Investors need to pay attention to it, whether they agree with it or not because it will influence fiscal and monetary policy in a new Biden administration. Putting former Fed Chair Janet Yellen as the new Secretary of the Treasury is a clear sign that that’s what a Biden administration plans to do.

What better way to achieve that merger than to appoint the former Fed head as the new Treasury head with her former Deputy still in place back at the Fed? With a former Fed head as new Treasury head, I’d say Mission Accomplished.

For those unfamiliar with MMT, it says that the U.S. can spend as much as it wants, borrow to cover the deficits and monetize the debt with Fed money printing.

The “theory” is not much of a theory because it lacks evidence, and there’s nothing “modern” about it because it has been around for over 100 years. Still, it is all the rage in Washington, D.C. these days.

Three Main Tenets of MMT

MMT has three basic tenets. The first is to treat the Treasury and the Fed as a single entity with a single balance sheet. Legally the two institutions are completely separate, but MMT insists that government can operate as if it were. This means merging Treasury and Fed operations into a single engine for spending, borrowing and printing.

The second idea is that citizens must accept dollars (whether they like it or not) because you need dollars to pay taxes, and if you don’t pay taxes, you’ll go to jail. In effect, the dollar is supported by the barrel of a gun, to paraphrase Mao Zedong.

The third idea is that there is no practical limit to how much debt the U.S. can issue. The U.S. debt-to-GDP ratio today is about 130% (up from 106% last year). But, MMT cheerleaders point to Japan’s ratio, which is over 250%, as proof that the U.S. can borrow a lot more.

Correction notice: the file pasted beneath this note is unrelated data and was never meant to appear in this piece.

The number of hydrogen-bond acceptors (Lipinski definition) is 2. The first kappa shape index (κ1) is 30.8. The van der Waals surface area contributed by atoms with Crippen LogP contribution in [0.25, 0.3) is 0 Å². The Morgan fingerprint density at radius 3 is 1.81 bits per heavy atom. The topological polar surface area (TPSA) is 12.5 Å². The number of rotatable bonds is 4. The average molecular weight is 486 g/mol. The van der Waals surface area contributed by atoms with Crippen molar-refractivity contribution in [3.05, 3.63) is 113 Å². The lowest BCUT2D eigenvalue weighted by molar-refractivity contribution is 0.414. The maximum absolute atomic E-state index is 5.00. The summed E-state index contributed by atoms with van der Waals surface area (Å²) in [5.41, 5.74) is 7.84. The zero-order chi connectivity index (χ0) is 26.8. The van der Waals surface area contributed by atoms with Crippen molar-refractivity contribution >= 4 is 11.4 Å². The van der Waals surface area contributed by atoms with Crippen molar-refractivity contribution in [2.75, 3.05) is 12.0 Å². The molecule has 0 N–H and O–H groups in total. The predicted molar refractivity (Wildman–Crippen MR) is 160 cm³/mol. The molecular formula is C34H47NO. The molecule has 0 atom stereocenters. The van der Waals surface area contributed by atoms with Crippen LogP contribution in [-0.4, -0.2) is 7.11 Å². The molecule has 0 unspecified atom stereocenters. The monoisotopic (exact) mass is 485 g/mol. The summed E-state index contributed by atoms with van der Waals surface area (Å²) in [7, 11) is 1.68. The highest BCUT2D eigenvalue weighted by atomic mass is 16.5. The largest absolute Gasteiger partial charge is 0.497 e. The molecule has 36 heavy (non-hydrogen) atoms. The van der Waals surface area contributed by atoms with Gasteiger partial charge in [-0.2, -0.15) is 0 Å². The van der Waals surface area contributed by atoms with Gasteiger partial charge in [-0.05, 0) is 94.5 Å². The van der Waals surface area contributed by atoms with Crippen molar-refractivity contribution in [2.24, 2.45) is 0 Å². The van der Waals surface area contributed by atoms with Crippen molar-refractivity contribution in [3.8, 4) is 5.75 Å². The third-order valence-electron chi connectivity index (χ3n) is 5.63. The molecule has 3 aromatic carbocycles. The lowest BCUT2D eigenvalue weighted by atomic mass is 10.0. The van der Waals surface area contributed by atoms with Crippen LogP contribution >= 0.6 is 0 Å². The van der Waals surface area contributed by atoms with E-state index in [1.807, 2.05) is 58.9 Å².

These ideas are all badly flawed. Japan is not a good test case because the Japanese buy their own debt (the U.S. relies on foreign investors), and the Japanese economy has barely grown for 30 years (try that in the U.S.).

You can operationally merge the Fed and Treasury, but once it becomes apparent to markets that you are monetizing all the new debt, confidence will erode, rates will climb and this pyramid scheme will collapse.

And, once confidence is lost, citizens can turn to land, gold, silver, natural resources and other hard assets as dollar alternatives. You don’t owe taxes on unrealized gains, so the MMT tax police will have nothing to keep them busy.

Disaster in the Making

MMT is a disaster in the making (although it may take a few years to play out). It’s OK to borrow money if you invest in highly productive assets. But, if you just spend the money to support a stagnant economy with handouts, you’re simply digging a deeper debt hole for yourself.

Multi-trillion dollar deficit spending plans will emerge soon from the new Congress. The Treasury will spend the money. The Fed will buy the Treasury debt with newly printed money.

Eventually, you end up with default, inflation, higher interest rates, higher taxes or all of the above. The U.S. will go broke. It’s not quite the rosy scenario that the MMT crowd would have you believe. Still, it may be coming soon.

And, a clueless Janet Yellen will supervise the entire operation.


Jim Rickards
for The Daily Reckoning

The Daily Reckoning